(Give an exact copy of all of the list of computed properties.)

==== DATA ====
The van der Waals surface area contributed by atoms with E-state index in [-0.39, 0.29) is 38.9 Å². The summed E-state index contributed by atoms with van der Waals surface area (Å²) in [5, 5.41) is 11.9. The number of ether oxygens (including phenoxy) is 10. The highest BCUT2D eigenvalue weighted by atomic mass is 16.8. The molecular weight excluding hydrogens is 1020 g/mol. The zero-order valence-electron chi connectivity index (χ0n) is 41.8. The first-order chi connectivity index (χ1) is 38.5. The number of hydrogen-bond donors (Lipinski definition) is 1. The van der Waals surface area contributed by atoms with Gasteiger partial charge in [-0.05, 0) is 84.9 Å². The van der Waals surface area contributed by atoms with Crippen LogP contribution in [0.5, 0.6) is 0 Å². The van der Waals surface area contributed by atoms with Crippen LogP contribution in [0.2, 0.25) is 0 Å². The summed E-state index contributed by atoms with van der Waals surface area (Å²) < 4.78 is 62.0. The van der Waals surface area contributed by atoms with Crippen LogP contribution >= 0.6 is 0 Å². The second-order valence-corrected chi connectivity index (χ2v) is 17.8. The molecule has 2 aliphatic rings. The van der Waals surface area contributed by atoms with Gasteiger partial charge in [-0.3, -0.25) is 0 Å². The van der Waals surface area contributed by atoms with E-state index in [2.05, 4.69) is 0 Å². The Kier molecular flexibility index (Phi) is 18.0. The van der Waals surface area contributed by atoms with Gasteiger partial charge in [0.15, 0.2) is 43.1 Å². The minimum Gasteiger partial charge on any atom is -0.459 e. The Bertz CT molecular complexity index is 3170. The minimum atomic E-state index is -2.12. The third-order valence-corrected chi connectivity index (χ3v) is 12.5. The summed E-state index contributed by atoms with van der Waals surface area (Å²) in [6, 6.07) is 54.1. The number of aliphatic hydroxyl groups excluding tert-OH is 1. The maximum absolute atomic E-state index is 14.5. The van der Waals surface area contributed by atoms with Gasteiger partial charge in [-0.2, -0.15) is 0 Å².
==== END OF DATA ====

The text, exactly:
The van der Waals surface area contributed by atoms with E-state index in [-0.39, 0.29) is 38.9 Å². The summed E-state index contributed by atoms with van der Waals surface area (Å²) in [5, 5.41) is 11.9. The number of ether oxygens (including phenoxy) is 10. The highest BCUT2D eigenvalue weighted by atomic mass is 16.8. The molecular weight excluding hydrogens is 1020 g/mol. The zero-order valence-electron chi connectivity index (χ0n) is 41.8. The first-order chi connectivity index (χ1) is 38.5. The number of hydrogen-bond donors (Lipinski definition) is 1. The van der Waals surface area contributed by atoms with Gasteiger partial charge in [-0.05, 0) is 84.9 Å². The van der Waals surface area contributed by atoms with Crippen LogP contribution in [0.5, 0.6) is 0 Å². The van der Waals surface area contributed by atoms with Crippen LogP contribution in [0.2, 0.25) is 0 Å². The summed E-state index contributed by atoms with van der Waals surface area (Å²) < 4.78 is 62.0. The van der Waals surface area contributed by atoms with Crippen LogP contribution >= 0.6 is 0 Å². The second-order valence-corrected chi connectivity index (χ2v) is 17.8. The molecule has 2 aliphatic rings. The van der Waals surface area contributed by atoms with Gasteiger partial charge in [-0.3, -0.25) is 0 Å². The van der Waals surface area contributed by atoms with E-state index in [2.05, 4.69) is 0 Å². The Kier molecular flexibility index (Phi) is 18.0. The van der Waals surface area contributed by atoms with Gasteiger partial charge in [0.15, 0.2) is 43.1 Å². The minimum Gasteiger partial charge on any atom is -0.459 e. The Bertz CT molecular complexity index is 3170. The minimum atomic E-state index is -2.12. The third-order valence-corrected chi connectivity index (χ3v) is 12.5. The summed E-state index contributed by atoms with van der Waals surface area (Å²) in [6, 6.07) is 54.1. The number of aliphatic hydroxyl groups excluding tert-OH is 1. The maximum absolute atomic E-state index is 14.5. The van der Waals surface area contributed by atoms with Gasteiger partial charge in [-0.2, -0.15) is 0 Å².